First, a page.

Google has made it extremely easy for businesses to provide contact access points for users to reach out. Using “Call Only” ads or putting a “Click to call” button on your current text ads will allow users to reach you easily with their mobile phone to book an appointment. If users would rather be “walk-in” appointments, Google allows advertisers to show their address within the ad. When the address is clicked by the user, they are given the option to add the address to a GPS navigation app in their phone.
- High Percentage of Clicks Turn In To Customers
People who are searching for urgent care have one thing in common – they are in a hurry and want care as soon as possible. For this reason, conversion rates (the percentage of users who perform a specified action from an ad, such as place a phone call or book an online appointment) are usually much higher than in other industries. One EVR client saw a conversion rate of 10% during their campaign – much higher than the PPC averages of 2-4%.
- You can reach people who aren’t thinking about urgent care
This is a great opportunity for brand awareness and attracting new customers. During certain times of the year, people will be searching for common seasonal illnesses or injuries. For example, people might be searching for flu symptoms in the winter or allergy symptoms during the spring. Placing an ad on these searches will gain exposure to those who may not be aware of you.
There are plenty of ways to advertise your urgent care office, but the best way to see results is with a pay-per-click campaign. You find users who are actively searching for care at that moment and you give them plenty of reason and ways to reach out and visit you.
How do people choose a hospital? There are a number of considerations, but understanding generational differences and how they affect selection behavior is a critical step toward new patient acquisition and patient loyalty.
Members of the Greatest Generation, Baby Boomers, GenXers and Millennials consider a variety of factors when choosing their healthcare provider. Are you developing the right message for each?
The Greatest Generation (born up to 1942): “Direction”
The Healthcare Strategy Institute study shows that The Greatest Generation selects hospitals first by physician direction, then by prior experience, reputation and proximity to home. This aging group of people relies on primary care physicians when choosing a hospital. They want to be directed. They also have rigid definitions of service, believing “the customer is always right.” While they are a declining population, the Greatest Generation has the most hospital stays.
Baby Boomers (born between 1942-1960): “Engagement”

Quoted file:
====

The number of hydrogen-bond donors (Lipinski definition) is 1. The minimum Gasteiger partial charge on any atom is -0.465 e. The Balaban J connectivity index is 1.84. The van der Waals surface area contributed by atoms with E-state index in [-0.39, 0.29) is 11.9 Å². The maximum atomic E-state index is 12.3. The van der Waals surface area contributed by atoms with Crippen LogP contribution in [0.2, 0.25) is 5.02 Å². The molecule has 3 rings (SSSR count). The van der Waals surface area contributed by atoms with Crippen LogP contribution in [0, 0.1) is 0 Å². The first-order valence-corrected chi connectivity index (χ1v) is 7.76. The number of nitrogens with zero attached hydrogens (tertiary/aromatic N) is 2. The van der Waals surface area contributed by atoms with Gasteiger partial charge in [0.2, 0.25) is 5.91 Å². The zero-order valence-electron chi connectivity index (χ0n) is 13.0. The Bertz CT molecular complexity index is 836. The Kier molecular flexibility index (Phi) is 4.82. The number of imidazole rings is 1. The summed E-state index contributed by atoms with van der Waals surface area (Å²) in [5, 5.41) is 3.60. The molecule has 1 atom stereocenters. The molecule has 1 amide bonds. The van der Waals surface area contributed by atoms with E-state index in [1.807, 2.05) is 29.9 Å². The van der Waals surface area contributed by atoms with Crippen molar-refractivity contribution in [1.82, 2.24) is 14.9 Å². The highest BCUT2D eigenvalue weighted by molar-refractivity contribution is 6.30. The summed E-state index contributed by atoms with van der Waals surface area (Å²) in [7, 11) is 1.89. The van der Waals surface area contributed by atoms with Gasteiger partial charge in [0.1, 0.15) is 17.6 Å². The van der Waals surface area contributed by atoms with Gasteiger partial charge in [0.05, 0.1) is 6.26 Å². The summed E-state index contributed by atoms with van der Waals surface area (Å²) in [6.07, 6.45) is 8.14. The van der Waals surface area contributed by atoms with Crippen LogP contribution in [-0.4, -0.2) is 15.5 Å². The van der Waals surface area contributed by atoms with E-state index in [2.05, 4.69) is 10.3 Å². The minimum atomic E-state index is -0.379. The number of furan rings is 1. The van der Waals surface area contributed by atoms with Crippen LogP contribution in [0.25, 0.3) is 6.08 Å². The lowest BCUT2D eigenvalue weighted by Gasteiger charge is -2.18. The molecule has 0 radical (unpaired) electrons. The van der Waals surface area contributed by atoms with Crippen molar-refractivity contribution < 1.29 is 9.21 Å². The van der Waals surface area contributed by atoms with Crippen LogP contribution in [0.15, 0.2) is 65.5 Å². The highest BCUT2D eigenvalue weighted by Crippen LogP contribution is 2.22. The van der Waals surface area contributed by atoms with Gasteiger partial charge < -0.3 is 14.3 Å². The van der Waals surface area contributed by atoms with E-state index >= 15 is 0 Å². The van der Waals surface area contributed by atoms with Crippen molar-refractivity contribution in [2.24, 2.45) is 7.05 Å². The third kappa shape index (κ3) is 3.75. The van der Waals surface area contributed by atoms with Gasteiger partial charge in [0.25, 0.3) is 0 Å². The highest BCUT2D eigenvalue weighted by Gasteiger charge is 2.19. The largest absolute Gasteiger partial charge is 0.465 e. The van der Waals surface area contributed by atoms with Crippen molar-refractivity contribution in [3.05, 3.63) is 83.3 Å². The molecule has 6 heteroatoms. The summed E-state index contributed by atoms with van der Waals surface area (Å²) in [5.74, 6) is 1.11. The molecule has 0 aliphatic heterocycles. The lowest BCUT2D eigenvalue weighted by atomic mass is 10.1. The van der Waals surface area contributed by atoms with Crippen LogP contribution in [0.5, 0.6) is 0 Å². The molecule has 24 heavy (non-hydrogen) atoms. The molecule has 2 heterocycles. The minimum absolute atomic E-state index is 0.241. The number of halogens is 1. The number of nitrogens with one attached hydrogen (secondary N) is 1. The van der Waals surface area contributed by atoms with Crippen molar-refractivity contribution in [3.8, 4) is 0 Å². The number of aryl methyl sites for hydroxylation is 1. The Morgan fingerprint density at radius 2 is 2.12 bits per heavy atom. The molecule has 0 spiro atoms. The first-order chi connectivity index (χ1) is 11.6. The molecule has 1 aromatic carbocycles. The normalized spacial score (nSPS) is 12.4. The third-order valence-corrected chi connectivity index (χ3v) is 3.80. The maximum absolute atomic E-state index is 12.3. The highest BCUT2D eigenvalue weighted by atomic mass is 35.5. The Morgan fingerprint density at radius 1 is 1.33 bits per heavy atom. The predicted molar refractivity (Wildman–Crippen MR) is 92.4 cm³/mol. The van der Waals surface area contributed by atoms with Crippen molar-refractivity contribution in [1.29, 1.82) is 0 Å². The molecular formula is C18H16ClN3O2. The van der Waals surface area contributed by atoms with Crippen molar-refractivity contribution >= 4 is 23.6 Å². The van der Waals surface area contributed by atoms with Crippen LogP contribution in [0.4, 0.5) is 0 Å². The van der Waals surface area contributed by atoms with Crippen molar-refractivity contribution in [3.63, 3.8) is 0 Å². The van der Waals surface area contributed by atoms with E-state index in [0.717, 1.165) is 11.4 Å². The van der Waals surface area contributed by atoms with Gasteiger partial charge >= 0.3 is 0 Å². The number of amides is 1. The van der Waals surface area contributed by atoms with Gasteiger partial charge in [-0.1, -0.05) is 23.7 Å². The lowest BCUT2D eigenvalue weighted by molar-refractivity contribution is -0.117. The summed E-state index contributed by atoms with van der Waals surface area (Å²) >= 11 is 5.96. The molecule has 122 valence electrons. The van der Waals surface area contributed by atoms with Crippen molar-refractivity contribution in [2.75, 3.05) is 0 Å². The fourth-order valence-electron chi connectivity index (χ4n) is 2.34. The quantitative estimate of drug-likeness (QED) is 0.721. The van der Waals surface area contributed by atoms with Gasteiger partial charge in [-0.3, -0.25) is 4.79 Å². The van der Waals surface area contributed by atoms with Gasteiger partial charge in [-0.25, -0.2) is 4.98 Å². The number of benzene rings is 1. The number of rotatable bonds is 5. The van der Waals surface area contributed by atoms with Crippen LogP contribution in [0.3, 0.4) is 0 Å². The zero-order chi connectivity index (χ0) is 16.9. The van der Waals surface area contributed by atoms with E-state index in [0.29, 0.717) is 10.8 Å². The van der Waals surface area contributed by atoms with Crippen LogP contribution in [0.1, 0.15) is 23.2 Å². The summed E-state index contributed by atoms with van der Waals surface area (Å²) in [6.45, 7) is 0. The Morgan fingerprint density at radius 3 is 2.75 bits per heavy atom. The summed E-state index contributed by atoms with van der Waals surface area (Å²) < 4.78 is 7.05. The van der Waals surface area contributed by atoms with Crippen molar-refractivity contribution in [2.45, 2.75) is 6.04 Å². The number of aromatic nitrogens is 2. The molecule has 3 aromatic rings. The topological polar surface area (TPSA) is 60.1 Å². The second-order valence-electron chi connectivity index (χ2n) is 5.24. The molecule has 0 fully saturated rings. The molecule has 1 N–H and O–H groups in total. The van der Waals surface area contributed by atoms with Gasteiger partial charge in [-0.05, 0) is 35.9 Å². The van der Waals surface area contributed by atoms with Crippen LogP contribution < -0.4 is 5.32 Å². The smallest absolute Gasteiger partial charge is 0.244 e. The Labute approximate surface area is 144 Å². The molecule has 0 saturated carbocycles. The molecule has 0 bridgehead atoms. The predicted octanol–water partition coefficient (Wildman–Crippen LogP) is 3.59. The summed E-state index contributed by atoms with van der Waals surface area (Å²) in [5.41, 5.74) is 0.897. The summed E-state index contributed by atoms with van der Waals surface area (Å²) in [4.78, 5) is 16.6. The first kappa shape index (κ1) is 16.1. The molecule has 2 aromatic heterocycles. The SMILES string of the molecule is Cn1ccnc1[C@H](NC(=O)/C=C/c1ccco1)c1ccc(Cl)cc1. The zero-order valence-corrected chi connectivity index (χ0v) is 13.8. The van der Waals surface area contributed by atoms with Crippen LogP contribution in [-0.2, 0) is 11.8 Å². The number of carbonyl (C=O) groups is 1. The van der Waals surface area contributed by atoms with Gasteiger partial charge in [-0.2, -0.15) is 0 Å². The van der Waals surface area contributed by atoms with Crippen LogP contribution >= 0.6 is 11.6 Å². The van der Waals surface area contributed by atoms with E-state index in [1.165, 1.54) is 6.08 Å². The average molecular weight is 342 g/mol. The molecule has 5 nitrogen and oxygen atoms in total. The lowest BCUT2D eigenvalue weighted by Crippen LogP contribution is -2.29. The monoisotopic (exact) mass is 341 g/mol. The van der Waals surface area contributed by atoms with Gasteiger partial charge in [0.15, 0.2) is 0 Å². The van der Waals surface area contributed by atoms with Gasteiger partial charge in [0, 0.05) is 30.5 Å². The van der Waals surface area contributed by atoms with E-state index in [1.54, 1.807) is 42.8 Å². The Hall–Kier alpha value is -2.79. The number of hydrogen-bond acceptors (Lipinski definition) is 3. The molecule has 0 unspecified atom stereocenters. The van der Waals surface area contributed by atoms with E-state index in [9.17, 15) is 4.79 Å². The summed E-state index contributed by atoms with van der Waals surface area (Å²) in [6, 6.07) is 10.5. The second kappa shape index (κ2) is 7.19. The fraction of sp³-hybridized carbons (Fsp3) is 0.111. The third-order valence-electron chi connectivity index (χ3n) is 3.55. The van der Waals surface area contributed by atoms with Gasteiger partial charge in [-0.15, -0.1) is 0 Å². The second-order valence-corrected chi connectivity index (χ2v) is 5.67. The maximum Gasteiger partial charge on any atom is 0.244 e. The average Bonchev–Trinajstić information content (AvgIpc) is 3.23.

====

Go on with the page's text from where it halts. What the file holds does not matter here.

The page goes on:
Like their parents, Baby Boomers tend to select hospitals first by physician direction, then by prior experience, reputation and proximity. They also share information with physicians and nurses, and research recommendations before deciding. They want to be engaged. Their focus on quality of care measures is critical, as evidenced by their use of third-party comparisons and ratings as a means of decision making.
GenXers (born between 1961-1981): “Education”
This is the first generation that starts to stray from the way their parents did things, choosing a hospital by reputation, then prior experience. Physician direction drops on their list of priorities, just ahead of proximity to the home. They want to be engaged, but, more importantly, they want to be informed about their care. They want to be educated. GenXers are more likely to choose a hospital based on their most recent experience.
Millennials (born after 1981): “Connection”
This is where shifting values are most evident. Like Baby Boomers, Millennials tend to select their hospital by reputation, then prior experience, physician direction and proximity to the home. But they also value technology and seek information from multiple sources. They want to feel connected. Millennials value health information technology and, like GenXers, are more likely to switch hospitals if they lose confidence in the care provided based on their most recent experience.
So how does a hospital market to such divergent demographics?
Although loyalty is developed over many years and experiences, an opportunity exists to foster it within every age range. While The Greatest Generation values reputation and Baby Boomers are more likely to consider resources, all generations consider prior experience to be an important factor when choosing a hospital, so providing a positive experience at each visit is essential.
Understanding these differences will allow hospitals to deliver the right message, foster loyalty and remain top of mind.
The healthcare industry is conservative by nature and so is the way it is marketed. But the healthcare business is rapidly changing and conventional healthcare marketing needs to changeas well.
According to the Forrester Digital Marketing Forecasts, the average American business will allocate 30 percent of its marketing budget to online/digital channels in 2016. However, according to Validic’s “Global Progress on Digital Health” Survey, 59 percent of healthcare respondents report they are either behind schedule with their digital health strategy or have no digital health strategy at all currently in place. With this in mind, it may be time for healthcare organizations to audit their marketing mix, review budget allocations and reevaluate their commitment to digital marketing.